Cooperative and educational programs for east asian painting conservation
The Hirayama Program for Japanese Painting Conservation was started in 2000. The program’s endowed funding supports a range of projects dedicated to increasing understanding of the materials and methods of traditional Japanese painting production and mounting while broadening awareness of modern preservation and conservation practices in the United States.
The Chinese Painting Conservation Program, initiated in 2001, is devoted to training young professionals and developing cooperative projects to promote the understanding and care of Chinese paintings. Parallel to these efforts is an ongoing and extensive research program dedicated to the technical study of the materials, structure, and deterioration of East Asian painting.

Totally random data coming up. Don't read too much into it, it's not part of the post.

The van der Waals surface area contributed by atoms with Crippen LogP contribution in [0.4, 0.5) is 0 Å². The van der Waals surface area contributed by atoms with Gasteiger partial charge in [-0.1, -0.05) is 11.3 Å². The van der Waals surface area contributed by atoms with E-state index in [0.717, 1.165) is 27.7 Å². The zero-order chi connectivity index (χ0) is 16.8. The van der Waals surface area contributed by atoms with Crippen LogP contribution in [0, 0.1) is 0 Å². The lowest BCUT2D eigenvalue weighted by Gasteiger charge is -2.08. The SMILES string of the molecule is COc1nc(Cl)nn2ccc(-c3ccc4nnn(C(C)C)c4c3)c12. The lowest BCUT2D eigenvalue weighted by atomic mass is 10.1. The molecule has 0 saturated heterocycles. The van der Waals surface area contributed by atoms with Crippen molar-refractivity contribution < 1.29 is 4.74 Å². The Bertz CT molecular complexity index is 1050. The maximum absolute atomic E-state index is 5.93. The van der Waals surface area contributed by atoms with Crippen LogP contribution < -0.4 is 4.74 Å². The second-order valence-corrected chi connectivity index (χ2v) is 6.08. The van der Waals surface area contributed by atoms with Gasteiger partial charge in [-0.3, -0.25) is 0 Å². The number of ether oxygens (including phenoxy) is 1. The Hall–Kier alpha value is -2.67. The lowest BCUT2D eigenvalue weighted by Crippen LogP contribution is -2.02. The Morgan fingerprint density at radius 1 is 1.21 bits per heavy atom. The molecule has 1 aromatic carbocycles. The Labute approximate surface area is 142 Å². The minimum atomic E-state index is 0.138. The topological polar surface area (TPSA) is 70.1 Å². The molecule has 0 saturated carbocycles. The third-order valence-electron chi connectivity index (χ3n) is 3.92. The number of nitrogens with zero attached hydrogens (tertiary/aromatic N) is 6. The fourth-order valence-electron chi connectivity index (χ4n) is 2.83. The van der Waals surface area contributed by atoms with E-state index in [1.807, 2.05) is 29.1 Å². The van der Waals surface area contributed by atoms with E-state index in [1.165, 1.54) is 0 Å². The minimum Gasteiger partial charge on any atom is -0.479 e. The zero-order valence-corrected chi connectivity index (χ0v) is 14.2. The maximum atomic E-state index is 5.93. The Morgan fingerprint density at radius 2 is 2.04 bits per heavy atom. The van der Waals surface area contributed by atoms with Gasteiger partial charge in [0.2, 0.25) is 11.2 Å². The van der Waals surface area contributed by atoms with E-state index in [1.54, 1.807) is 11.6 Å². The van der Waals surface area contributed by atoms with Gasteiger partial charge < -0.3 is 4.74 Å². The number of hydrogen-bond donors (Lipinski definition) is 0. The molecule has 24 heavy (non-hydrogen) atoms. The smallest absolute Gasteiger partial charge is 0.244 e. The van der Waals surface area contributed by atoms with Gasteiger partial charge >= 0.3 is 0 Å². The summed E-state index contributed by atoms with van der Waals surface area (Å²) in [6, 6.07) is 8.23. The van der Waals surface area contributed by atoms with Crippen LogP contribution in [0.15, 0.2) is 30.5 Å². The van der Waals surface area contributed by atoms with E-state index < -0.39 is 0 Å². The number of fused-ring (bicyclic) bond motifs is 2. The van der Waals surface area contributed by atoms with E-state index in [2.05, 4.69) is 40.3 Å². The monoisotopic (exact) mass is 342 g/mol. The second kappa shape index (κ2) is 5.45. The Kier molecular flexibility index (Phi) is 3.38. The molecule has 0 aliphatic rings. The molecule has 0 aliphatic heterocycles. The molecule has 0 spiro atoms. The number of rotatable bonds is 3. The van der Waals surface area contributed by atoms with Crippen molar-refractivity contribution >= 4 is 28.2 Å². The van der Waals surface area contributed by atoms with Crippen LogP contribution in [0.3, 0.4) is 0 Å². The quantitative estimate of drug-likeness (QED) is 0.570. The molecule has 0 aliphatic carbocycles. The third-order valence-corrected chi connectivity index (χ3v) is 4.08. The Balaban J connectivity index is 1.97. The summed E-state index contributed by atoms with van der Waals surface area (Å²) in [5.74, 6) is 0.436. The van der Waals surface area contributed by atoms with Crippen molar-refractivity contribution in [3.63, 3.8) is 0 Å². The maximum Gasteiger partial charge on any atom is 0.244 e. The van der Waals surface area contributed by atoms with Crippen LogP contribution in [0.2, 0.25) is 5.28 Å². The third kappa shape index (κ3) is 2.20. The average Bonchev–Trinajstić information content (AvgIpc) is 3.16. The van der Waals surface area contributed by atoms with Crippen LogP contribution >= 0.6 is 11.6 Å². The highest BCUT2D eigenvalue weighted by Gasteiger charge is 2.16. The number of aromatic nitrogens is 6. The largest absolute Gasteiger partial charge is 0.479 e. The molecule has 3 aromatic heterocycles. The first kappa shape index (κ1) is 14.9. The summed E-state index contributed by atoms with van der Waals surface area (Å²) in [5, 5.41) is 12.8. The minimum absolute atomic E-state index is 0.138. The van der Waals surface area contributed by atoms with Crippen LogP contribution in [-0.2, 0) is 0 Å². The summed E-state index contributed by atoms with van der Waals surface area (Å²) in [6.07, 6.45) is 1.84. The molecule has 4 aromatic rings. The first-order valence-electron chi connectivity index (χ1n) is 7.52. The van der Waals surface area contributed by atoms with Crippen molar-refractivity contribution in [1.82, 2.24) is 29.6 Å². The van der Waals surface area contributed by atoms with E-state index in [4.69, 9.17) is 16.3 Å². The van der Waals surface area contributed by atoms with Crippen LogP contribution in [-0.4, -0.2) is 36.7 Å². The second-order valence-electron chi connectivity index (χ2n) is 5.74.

Such programs are vital to the Freer and Sackler Galleries’ efforts to help maintain and advance the rich traditions of Chinese and Japanese mounting and painting conservation in the West. The support for these projects in many ways owes to the strength of the museums’ holdings of more than 4,500 East Asian paintings—one of the greatest collections of Chinese and Japanese paintings outside of Asia—and to the long-established role of the Department of Conservation and Scientific Research.